Exploring New Sources


Harnessing the Wind in the Baltics

EURACTIV is an independent pan-European media network specializing in EU policies, founded in 1999 by the French media publisher Christophe Leclercq.[1] Its headquarters and central editorial staff are located in Brussels, although its content is produced by journalists in BelgiumBulgaria, the Czech RepublicFranceGermanyGreeceItalyPolandRomania, Serbia, and Slovakia. EURACTIV has been covering the European Parliament and other EU institutions for twenty years. Its editorial coverage includes European politics in Brussels as well as more in-depth analysis of EU policies in areas such as energy and environment, agriculture, food safety, transport and tech policy.

This month, EURACTIV.com published an article by Lukas Trakimavičius, who works at the Research and Lessons Learned Division of the NATO Energy Security Centre of Excellence. He previously worked at NATO and the Lithuanian Ministry of Foreign Affairs. He writes that offshore wind could upgrade the Baltics to the forefront of energy transition, and bring them into the ranks of clean energy exporters.

Although the Baltics have made great strides in making their energy systems cleaner, fossil fuels still remain a staple. Trakimavičius notes that there is growing evidence to suggest that the Baltics have a massive offshore wind energy potential, which could have a game-changing effect for the entire region. Wind turbines would be the key.

The Baltics, like most of Europe, get most of their energy from fossil fuels such as oil and natural gas. These are either imported from far abroad or, as is the case with Estonian oil shale, mined from deep underground. However renewables such as onshore wind, solar or hydropower still account for a tiny fraction of their overall energy needs. In 2019, these energy sources met about 2.6% of Lithuania’s, 4.6% of Latvia’s and 1.3% of Estonia’s total primary energy demand.

What the Baltics lack in fossil fuels, they make up for with an abundance of wind in the Baltic Sea, which can be harnessed and converted into electricity, says Trakimavičius. Although currently none of the Baltics have any windmills in the open seas, all three have major offshore wind plans for the future. Lithuania, for example, intends to have at least 700 megawatt (MW) of offshore wind farms in operation by 2030. Latvia and Estonia are hoping to co-develop a joint 1,000 MW wind farm in the Gulf of Riga. In addition, Estonia wants to have a 1,000 MW offshore wind park near the island of Saarema by 2028, and other projects are under consideration.

According to a recent WindEurope study, the Baltic Sea could be the next big thing for Europe’s energy transition. Lithuania could have up to 3,600 MW, Latvia up to 2,900 MW and Estonia up to 1,500 MW of offshore windfarms by 2050. If this generation capacity could be met, the study claims that the Baltics could potentially export around half of their offshore wind electricity to neighboring states. If the Baltics were to harness their full offshore wind potential and continue to develop other renewable sources of energy, it is quite certain that a large amount of their electricity might still be available for export.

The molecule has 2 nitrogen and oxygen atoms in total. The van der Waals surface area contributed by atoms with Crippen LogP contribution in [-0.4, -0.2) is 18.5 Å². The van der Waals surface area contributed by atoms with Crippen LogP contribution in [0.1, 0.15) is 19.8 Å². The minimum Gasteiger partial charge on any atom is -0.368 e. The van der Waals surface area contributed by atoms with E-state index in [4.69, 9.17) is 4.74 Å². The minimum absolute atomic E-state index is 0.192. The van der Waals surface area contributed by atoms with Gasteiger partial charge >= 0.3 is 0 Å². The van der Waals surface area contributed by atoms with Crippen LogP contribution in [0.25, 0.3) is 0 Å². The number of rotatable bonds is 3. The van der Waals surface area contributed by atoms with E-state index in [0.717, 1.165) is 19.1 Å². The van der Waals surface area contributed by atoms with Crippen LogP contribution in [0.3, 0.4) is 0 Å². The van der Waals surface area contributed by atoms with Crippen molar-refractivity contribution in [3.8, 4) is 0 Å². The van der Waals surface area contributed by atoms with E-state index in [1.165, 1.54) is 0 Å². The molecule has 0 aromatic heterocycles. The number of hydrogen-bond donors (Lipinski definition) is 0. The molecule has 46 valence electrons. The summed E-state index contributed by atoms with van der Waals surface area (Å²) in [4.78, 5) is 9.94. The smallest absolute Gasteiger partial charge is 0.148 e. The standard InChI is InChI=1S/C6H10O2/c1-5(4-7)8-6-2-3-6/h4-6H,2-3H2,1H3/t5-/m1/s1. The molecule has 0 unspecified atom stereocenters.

Trakimavičius explains that the Baltics could also take some of this newfound electricity and transform it into green hydrogen using a process known as electrolysis. Green hydrogen could be used for manufacturing, transport, heating or converted back into electricity to back up the grid. Or it could simply be exported to neighbouring states. This step would prevent excess electricity from being wasted and also help decarbonize those sectors of the economy where electrification is difficult. Green hydrogen not only would assist in the energy transition of the Baltics and their neighbours, but would also support the European Union’s goal of achieving climate neutrality by 2050.

Reshaping Baltic energy systems would be neither easy nor cheap. The costs of windfarms, the energy infrastructure on the land and everything in between would run into the tens of billions, and would take decades to build. Even then the Baltics might not be able to totally forgo fossil fuels. Given the intermittency of offshore wind, the trio would most likely have to rely on natural gas to balance their grids.

Also, says Trakimavičius, offshore wind power and green hydrogen need to become a lot cheaper for this plan to succeed. Right now, offshore wind still has a tough time competing with fossil fuels such as coal or gas, and green hydrogen is around three times as expensive as other, fossil fuel-based types of hydrogen. But according to the International Renewable Energy Agency, thanks to technological improvements and higher capacity factors, offshore wind could become competitive with fossil fuels by 2030.

Similarly, as the availability of renewable energy increases and the costs of electrolyzers plummet, green hydrogen may become competitive with fossil-fuel based hydrogen as early as 2030.

If they succeed, the Baltics would make history by becoming more energy secure, more in tune with the environment and better positioned to meet the challenges of the future than ever before.

Adapted from euractiv.com